Moreover, because today’s higher inflation is a global phenomenon, most central banks are tightening at the same time, thereby increasing the probability of a synchronized global recession. This tightening is already having an effect: bubbles are deflating everywhere—including in public and private equity, real estate, housing, meme stocks, crypto, SPACs, bonds, and credit instruments. Real and financial wealth is falling, and debt and debt-servicing ratios are rising.
Thus, the next crisis will not be like its predecessors. In the 1970s, we had stagflation but no massive debt crises, because debt levels were low. After 2008, we had a debt crisis followed by low inflation or deflation, because the credit crunch had generated a negative demand shock. Today, we face supply shocks in a context of much higher debt levels, implying that we are heading for a combination of 1970s-style stagflation and 2008-style debt crises—that is, a stagflationary debt crisis.
The fifth question is whether a hard landing would weaken central banks’ hawkish resolve on inflation. If they stop their policy tightening once a hard landing becomes likely, we can expect a persistent rise in inflation and either economic overheating (above-target inflation and above-potential growth) or stagflation (above-target inflation and a recession), depending on whether demand shocks or supply shocks are dominant.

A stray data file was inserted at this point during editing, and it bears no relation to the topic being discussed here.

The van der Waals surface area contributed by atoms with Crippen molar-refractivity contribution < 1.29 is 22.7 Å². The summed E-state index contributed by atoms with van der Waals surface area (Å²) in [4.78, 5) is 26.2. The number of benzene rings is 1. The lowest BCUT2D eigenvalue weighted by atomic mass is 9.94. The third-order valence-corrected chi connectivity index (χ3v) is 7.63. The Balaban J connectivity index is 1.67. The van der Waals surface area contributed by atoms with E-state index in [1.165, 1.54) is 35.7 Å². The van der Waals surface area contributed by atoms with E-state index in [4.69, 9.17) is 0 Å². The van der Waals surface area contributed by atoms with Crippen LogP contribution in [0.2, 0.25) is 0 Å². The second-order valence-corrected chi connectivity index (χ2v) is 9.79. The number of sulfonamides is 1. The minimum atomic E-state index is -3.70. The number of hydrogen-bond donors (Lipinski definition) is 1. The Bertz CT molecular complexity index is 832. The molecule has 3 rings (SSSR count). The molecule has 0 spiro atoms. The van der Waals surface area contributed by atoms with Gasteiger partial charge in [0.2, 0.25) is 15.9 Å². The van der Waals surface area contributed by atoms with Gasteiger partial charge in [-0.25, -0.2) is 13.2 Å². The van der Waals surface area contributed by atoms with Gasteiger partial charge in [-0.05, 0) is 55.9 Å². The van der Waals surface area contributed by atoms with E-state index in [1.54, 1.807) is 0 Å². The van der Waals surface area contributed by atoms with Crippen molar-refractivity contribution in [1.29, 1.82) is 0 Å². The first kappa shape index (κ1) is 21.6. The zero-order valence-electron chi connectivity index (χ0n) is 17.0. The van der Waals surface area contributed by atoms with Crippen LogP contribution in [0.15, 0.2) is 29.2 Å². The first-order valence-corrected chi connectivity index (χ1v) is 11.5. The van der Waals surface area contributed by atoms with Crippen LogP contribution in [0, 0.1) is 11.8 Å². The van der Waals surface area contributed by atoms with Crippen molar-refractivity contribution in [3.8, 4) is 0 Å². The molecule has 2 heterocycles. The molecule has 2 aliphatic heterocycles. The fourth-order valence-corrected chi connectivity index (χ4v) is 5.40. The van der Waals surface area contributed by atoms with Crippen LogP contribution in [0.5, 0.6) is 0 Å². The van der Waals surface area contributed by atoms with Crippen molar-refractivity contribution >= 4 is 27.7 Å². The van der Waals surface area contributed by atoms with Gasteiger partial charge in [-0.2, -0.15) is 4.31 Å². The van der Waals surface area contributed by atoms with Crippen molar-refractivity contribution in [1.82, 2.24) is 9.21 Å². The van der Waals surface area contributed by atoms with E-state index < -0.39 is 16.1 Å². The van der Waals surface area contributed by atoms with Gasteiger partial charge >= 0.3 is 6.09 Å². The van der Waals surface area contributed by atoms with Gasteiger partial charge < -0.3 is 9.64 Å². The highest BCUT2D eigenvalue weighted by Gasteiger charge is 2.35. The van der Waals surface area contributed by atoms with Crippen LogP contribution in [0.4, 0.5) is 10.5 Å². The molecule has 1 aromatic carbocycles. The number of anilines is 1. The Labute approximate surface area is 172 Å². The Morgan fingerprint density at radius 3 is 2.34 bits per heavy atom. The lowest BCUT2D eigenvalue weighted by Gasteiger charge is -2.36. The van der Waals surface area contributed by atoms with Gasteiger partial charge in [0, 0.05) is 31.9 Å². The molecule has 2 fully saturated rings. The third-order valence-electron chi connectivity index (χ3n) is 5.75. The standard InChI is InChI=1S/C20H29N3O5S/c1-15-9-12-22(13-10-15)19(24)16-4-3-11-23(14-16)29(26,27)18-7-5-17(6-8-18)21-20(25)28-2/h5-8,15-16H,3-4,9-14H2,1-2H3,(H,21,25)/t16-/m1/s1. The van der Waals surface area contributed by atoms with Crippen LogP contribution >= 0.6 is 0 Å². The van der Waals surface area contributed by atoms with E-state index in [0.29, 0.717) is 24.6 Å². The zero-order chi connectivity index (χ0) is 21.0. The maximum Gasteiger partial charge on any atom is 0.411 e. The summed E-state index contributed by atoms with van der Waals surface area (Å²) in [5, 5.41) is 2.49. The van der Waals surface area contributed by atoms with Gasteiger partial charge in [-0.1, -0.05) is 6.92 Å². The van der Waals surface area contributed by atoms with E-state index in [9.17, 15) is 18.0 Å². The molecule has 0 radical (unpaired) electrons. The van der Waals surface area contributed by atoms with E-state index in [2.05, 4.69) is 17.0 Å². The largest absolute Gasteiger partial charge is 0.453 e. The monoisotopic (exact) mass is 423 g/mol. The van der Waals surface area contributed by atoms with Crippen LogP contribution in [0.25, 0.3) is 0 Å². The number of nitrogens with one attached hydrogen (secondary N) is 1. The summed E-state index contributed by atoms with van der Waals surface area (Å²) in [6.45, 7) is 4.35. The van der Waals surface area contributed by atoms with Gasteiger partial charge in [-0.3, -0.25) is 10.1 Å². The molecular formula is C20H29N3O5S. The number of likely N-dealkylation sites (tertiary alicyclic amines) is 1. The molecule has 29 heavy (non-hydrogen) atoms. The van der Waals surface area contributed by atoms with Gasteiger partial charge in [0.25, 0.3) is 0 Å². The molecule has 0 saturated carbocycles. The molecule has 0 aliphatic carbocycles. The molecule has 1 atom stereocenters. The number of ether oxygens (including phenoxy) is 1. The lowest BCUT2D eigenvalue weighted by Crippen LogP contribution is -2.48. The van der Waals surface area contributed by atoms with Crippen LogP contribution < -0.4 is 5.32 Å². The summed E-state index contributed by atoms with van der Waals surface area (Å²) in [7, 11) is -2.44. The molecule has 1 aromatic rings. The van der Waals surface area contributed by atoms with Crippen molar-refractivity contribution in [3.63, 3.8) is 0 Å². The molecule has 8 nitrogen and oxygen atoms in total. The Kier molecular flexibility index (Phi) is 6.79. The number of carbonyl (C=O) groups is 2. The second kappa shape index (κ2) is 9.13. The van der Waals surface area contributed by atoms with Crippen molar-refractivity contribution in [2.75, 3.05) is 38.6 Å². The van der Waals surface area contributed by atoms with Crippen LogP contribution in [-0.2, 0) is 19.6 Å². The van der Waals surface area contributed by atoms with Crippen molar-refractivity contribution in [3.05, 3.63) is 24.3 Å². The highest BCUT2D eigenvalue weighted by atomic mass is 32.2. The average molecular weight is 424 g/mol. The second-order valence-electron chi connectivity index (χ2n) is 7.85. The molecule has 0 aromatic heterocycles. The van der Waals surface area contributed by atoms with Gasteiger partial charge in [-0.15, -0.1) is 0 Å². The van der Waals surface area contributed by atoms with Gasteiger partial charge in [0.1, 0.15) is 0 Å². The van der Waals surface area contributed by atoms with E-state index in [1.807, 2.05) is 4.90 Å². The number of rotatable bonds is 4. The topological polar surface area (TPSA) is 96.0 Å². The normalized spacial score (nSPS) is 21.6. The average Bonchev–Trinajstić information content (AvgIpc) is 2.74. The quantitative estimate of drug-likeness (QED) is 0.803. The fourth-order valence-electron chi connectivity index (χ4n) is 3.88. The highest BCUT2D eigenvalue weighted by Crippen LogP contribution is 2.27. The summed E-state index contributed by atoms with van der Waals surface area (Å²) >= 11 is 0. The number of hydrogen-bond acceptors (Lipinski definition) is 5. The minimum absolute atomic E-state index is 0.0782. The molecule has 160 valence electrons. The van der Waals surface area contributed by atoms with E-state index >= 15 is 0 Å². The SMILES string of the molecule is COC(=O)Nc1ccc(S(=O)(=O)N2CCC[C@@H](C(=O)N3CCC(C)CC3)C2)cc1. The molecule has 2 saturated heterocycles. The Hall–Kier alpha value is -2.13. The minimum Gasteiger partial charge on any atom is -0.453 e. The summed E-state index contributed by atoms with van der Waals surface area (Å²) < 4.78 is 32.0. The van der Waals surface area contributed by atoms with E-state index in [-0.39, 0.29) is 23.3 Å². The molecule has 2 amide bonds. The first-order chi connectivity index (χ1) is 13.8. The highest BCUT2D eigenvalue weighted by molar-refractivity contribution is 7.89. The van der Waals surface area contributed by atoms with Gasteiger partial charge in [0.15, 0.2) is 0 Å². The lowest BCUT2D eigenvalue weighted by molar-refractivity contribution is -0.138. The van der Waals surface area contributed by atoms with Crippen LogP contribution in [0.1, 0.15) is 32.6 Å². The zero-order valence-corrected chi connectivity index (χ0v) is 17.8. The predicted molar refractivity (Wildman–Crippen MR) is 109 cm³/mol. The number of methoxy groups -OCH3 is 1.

Indeed, while currently the debate is on soft vs. hard landing and how severe the hard landing will be, that assumes that central banks that are now talking hawkishly will stick to their commitment to return to 2% regardless of whether that policy response leads to a soft or hard landing. Most market analysts seem to think that central banks will remain hawkish, but I am not so sure. There is a chance that central banks will wimp out and blink, and not be willing to fight inflation. In this case the Great Moderation of the past 30 years may be over, and we may enter a new era of Great Inflationary/Stagflationary Instability fed by negative supply shocks and policymakers—as in the 1970s—being unwilling to fight the rising inflation.